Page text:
The old joke is that when Mao Tse Tung was asked what had been the consequences of the French Revolution, he replied that it was too soon to tell.
Here we are, on Friday afternoon, and we still have no firm idea of the consequences of the results. All three party leaders have spoken, and the ball seems to be firmly in David Cameron’s court (or perhaps I should say Nick Clegg’s) but, as last night itself showed, nothing in this election is predictable.
Jeremy Corbyn, the Labour MP who accused Israel of “war crimes” against Palestinians, has held his seat in Islington North.
Mr Corbyn enjoyed a 3.3 per swing from the Liberal Democrats to the Labour Party, in his North London constituency.
The backbencher, who recently chaired a talk at the Houses of Parliament which compared Israel’s action in Gaza to the Jews' suffering in the Holocaust, now enjoys one of the biggest majorities in London, of 12,401.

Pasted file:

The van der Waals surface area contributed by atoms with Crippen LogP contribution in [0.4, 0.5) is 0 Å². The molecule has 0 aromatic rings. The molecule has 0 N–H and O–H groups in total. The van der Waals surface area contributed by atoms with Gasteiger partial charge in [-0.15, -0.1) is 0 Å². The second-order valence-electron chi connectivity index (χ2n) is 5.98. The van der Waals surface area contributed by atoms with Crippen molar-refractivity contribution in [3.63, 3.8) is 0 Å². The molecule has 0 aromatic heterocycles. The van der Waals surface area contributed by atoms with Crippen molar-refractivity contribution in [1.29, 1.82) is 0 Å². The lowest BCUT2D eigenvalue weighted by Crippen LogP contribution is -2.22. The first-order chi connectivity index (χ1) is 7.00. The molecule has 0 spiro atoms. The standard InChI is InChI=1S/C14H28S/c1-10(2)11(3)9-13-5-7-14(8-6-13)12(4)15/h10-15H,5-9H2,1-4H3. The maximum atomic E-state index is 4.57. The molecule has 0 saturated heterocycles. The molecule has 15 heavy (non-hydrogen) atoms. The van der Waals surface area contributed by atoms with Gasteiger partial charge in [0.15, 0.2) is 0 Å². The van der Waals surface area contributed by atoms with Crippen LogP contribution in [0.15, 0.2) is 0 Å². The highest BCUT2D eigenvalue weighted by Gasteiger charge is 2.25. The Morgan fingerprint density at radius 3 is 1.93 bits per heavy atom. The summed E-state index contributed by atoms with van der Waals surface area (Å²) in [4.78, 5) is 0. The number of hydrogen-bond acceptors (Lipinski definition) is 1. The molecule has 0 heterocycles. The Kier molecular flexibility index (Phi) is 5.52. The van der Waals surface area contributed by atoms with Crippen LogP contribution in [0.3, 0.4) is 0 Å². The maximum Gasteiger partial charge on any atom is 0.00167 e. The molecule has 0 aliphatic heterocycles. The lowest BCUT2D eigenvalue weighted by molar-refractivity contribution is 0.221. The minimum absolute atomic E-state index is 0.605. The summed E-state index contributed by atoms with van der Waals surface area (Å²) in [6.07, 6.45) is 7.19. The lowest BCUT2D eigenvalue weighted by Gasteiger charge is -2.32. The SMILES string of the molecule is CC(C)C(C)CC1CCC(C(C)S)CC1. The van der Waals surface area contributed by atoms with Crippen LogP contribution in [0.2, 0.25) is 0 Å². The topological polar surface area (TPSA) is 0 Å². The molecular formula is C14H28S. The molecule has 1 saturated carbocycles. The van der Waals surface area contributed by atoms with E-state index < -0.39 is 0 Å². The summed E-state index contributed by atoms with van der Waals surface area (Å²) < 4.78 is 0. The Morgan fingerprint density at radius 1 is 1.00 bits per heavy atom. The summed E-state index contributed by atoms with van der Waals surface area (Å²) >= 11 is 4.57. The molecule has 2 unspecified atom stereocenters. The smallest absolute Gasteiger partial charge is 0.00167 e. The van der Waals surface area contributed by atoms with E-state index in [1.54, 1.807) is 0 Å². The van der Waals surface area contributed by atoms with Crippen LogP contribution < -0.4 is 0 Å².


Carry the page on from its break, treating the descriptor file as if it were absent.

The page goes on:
Jewish MP Louise Ellman last night held on to her seat in Liverpool Riverside – despite a contest in which she and neighbouring MP Luciana Berger were targeted for their membership of Labour Friends of Israel.
Mrs Ellman benefited from a 0.3 per cent swing to Labour from the Liberal Democrats – meaning that her 59.2 per cent share of the vote was bolstered.
Lady Jakobovits, 81, the widow of the former Chief Rabbi Lord Jakobovits, died in hospital on Friday.
Her family had earlier asked people to recite prayers on her behalf as she lay in intensive care in the Royal Free Hospital in North West London. An estimated 2800 mourners gathered outside her home in Hendon on Sunday afternoon to pay their respects as the cortege set off for Jerusalem, where she was due to be buried on Monday.
The family will be sitting shiva until Friday at 51 Shirehall Park NW4, from 9am until evening services at 9.30 pm.